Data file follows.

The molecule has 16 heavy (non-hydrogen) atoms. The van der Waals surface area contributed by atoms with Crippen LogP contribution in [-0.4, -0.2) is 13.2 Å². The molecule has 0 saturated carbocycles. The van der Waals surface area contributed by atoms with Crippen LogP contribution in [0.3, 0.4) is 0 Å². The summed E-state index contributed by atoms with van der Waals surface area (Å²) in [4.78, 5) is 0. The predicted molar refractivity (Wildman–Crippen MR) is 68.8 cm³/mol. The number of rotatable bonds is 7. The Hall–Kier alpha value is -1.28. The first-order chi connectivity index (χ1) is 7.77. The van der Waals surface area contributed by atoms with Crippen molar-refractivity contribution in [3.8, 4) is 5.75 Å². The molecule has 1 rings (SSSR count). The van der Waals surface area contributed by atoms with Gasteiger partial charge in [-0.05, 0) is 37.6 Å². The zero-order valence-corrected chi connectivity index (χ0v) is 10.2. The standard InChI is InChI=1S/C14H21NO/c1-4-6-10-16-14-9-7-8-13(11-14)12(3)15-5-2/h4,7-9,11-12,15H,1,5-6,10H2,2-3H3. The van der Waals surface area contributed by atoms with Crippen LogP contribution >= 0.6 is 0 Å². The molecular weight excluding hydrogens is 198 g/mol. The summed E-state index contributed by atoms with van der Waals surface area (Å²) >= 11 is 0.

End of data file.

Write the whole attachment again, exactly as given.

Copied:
The molecule has 16 heavy (non-hydrogen) atoms. The van der Waals surface area contributed by atoms with Crippen LogP contribution in [-0.4, -0.2) is 13.2 Å². The molecule has 0 saturated carbocycles. The van der Waals surface area contributed by atoms with Crippen LogP contribution in [0.3, 0.4) is 0 Å². The summed E-state index contributed by atoms with van der Waals surface area (Å²) in [4.78, 5) is 0. The predicted molar refractivity (Wildman–Crippen MR) is 68.8 cm³/mol. The number of rotatable bonds is 7. The Hall–Kier alpha value is -1.28. The first-order chi connectivity index (χ1) is 7.77. The van der Waals surface area contributed by atoms with Crippen molar-refractivity contribution in [3.8, 4) is 5.75 Å². The molecule has 1 rings (SSSR count). The van der Waals surface area contributed by atoms with Gasteiger partial charge in [-0.05, 0) is 37.6 Å². The zero-order valence-corrected chi connectivity index (χ0v) is 10.2. The standard InChI is InChI=1S/C14H21NO/c1-4-6-10-16-14-9-7-8-13(11-14)12(3)15-5-2/h4,7-9,11-12,15H,1,5-6,10H2,2-3H3. The van der Waals surface area contributed by atoms with Crippen LogP contribution >= 0.6 is 0 Å². The molecular weight excluding hydrogens is 198 g/mol. The summed E-state index contributed by atoms with van der Waals surface area (Å²) >= 11 is 0.